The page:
Of course, God has told us NOT to forsake coming together. He has also said it was already the manner of some to do precisely that. I imagine those forsakers could have offered seemingly good reasons for their neglect -- but it was still neglect. If Joseph and Mary could travel nearly seventy miles to Bethlehem to register for taxes, with expectant Mary riding on the back of a mule, how will any twentieth century believer explain their reluctance to meet for edification. Is there any person naive enough to think such neglect will not have to be explained in the day of judgment? Are we to assume Joseph was not tired, or that he did not have a backlog of carpentry work, or that Mary was not fatigued? That is not to mention the Queen of Sheba, who left a busy political agenda to hear the wisdom of Solomon. She will rise in the day of judgment, according to our Lord, and we will do well to not be put at a disadvantage by her presence.

There is one other factor to consider. We are solemnly warned not to be conformed to the world (Rom 12:1-2), or get caught up in its fashion, which is passing away (1 Cor 7:31). I know from experience about spending long hours in the business world. My formal work week ranged from 80-120 hours--every week. For one five year span, I was fatigued by a workday that started at 3:00 AM, and ended at 12:00 midnight. Yet, during that time, I preached four times a week, maintained six radio broadcasts a week, wrote a forty page periodical every month, and managed a house with six to ten children. I knew that my work would draw me away from God if I did not exercise myself to press in to the Throne. I knew I could not isolate myself from the church Jesus loved and gave Himself for, and expect to receive any blessing from Him. Having significant funds to contribute to the work of the Lord (which I had) did not compensate for neglecting the fellowship of God's people. Whether this brother admits it or not, his soul is being drained by what he is doing. All of the explanations in the world are but a puff of smoke. While he speaks of neglecting Christ's brethren to tend to His family, Jesus spoke of preferring Him above ones family--and He spoke quite clearly about it (Lk 14:26-27). The ONLY way to be the very best husband and father possible is to immerse oneself into God's Kingdom. That is what Jesus had to do, and that is what we also have to do. That Kingdom, like it or not, includes the people God has called to Himself (Heb 12:22-24).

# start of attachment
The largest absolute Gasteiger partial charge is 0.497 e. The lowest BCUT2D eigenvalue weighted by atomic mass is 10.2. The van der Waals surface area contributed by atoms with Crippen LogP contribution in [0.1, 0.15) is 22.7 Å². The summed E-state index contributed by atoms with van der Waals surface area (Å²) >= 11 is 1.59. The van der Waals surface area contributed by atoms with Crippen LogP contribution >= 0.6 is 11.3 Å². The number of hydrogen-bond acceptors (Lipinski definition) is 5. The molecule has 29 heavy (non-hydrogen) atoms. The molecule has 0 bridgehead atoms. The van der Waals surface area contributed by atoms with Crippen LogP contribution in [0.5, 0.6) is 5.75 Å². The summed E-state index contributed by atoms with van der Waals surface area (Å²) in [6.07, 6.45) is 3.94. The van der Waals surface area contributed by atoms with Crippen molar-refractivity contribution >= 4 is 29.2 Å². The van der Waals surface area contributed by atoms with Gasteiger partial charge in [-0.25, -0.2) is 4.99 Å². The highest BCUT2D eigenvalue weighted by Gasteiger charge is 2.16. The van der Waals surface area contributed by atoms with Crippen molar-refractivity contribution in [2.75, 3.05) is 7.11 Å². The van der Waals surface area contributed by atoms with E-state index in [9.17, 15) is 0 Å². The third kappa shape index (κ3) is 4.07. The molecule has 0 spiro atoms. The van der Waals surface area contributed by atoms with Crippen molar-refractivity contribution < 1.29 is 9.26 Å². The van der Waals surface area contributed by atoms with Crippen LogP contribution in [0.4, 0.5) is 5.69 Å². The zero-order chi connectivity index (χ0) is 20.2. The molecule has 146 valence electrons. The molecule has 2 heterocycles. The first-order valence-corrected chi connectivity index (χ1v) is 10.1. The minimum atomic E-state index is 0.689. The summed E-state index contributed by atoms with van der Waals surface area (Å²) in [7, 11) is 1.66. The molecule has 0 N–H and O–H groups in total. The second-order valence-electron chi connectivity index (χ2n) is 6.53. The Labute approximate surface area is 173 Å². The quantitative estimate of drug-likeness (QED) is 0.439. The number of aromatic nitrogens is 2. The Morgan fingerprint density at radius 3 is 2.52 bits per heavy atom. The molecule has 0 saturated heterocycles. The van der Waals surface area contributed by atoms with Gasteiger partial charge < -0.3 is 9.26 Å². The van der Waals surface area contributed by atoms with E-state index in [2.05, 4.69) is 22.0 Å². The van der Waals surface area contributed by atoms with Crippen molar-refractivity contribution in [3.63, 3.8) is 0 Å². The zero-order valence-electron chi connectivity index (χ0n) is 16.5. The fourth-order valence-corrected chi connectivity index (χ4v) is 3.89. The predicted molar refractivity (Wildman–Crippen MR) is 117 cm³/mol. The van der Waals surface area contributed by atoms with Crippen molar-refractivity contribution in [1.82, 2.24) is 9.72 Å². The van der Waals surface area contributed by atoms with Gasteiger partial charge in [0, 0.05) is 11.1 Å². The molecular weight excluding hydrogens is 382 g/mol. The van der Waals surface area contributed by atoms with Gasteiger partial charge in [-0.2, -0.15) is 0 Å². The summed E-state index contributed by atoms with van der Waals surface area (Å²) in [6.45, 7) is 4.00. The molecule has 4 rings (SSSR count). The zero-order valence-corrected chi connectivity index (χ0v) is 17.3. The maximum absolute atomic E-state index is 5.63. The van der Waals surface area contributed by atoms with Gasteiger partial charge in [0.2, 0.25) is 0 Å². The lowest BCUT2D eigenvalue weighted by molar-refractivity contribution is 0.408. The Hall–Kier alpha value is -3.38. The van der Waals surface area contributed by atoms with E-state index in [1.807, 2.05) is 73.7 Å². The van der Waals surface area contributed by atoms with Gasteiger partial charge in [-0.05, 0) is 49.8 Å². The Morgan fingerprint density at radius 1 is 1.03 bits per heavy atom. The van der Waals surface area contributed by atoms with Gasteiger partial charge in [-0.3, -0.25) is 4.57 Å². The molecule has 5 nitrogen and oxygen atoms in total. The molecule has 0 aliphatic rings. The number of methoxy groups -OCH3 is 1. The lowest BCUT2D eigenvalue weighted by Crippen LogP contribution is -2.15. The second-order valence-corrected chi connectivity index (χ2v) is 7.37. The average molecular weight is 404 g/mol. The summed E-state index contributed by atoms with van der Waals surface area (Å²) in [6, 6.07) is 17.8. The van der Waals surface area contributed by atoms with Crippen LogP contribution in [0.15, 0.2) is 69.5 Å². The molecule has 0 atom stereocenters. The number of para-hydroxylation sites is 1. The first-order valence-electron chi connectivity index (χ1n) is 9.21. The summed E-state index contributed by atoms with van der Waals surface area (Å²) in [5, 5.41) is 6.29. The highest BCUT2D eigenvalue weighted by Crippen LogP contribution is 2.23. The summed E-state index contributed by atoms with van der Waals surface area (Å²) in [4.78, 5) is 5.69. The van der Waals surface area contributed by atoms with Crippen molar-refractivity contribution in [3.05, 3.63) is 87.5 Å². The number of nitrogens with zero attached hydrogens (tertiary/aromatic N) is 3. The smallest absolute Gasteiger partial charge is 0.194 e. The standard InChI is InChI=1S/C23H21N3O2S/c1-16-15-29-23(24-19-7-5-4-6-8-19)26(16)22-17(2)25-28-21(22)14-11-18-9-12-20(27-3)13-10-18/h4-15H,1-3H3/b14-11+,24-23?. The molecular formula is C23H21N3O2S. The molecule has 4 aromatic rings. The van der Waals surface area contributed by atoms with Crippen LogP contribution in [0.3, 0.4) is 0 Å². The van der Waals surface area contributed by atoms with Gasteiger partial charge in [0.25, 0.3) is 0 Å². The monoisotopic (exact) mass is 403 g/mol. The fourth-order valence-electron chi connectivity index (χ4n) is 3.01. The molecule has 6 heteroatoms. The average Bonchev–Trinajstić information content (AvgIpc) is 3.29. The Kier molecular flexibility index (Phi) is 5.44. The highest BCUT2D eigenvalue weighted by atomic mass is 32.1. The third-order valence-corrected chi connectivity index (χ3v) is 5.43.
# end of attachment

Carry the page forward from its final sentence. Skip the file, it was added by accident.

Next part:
The drain of worldly responsibilities demands constant communication with the saints. Jesus ministers to us through the members of His body (Col 2:19; Eph 4:15-16). If I take myself away from that body, I insult Jesus by imagining He will sustain me privately. No activity, however arduous or holy, can negate the word or example of our blessed Lord. He did not live in the manner described by this brother. No Apostle lived in that manner. In fact, we do not have a single example in all of Scripture of such a manner of living. We have examples of busy people like Moses, the Prophets, John the Baptist, our Lord Himself, Paul, and others--but they all took time to meet with the people of God. 

If scientists succeed in cloning a human person will that cloned person have a soul? 

It must be remembered that in cloning, which I believe is not right, if it is possible, they begin with an egg and fertilization that already existed. I am careful to those who attempt such things are taking too much upon themselves. Notwithstanding, wherever there is a person who can think, reason, hate, love, and purpose, there is a soul, or spirit -- and God is the only One that can do this (Eccl 12:7).